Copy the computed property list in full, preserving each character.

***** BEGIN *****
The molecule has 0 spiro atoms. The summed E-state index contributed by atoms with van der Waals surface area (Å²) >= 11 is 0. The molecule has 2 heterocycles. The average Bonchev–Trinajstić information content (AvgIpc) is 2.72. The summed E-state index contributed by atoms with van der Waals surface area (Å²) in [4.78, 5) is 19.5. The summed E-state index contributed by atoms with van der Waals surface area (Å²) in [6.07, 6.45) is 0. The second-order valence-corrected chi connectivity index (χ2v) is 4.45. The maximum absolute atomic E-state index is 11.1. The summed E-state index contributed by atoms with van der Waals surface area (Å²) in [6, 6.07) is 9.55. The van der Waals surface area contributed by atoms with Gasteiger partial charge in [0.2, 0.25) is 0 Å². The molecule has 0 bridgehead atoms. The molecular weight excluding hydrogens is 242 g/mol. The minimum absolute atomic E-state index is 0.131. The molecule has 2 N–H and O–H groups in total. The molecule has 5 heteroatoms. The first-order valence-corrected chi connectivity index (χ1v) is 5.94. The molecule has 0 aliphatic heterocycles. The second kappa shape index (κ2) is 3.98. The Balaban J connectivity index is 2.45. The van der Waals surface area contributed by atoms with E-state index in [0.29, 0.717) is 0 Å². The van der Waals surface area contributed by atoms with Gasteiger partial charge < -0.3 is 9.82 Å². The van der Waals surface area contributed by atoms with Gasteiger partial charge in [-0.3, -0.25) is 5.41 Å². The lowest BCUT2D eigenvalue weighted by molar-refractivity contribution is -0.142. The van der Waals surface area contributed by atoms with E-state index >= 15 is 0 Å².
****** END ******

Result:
The molecule has 0 spiro atoms. The summed E-state index contributed by atoms with van der Waals surface area (Å²) >= 11 is 0. The molecule has 2 heterocycles. The average Bonchev–Trinajstić information content (AvgIpc) is 2.72. The summed E-state index contributed by atoms with van der Waals surface area (Å²) in [4.78, 5) is 19.5. The summed E-state index contributed by atoms with van der Waals surface area (Å²) in [6.07, 6.45) is 0. The second-order valence-corrected chi connectivity index (χ2v) is 4.45. The maximum absolute atomic E-state index is 11.1. The summed E-state index contributed by atoms with van der Waals surface area (Å²) in [6, 6.07) is 9.55. The van der Waals surface area contributed by atoms with Gasteiger partial charge in [0.2, 0.25) is 0 Å². The molecule has 0 bridgehead atoms. The molecular weight excluding hydrogens is 242 g/mol. The minimum absolute atomic E-state index is 0.131. The molecule has 2 N–H and O–H groups in total. The molecule has 5 heteroatoms. The first-order valence-corrected chi connectivity index (χ1v) is 5.94. The molecule has 0 aliphatic heterocycles. The second kappa shape index (κ2) is 3.98. The Balaban J connectivity index is 2.45. The van der Waals surface area contributed by atoms with E-state index in [0.29, 0.717) is 0 Å². The van der Waals surface area contributed by atoms with Gasteiger partial charge < -0.3 is 9.82 Å². The van der Waals surface area contributed by atoms with Gasteiger partial charge in [-0.3, -0.25) is 5.41 Å². The lowest BCUT2D eigenvalue weighted by molar-refractivity contribution is -0.142. The van der Waals surface area contributed by atoms with E-state index >= 15 is 0 Å².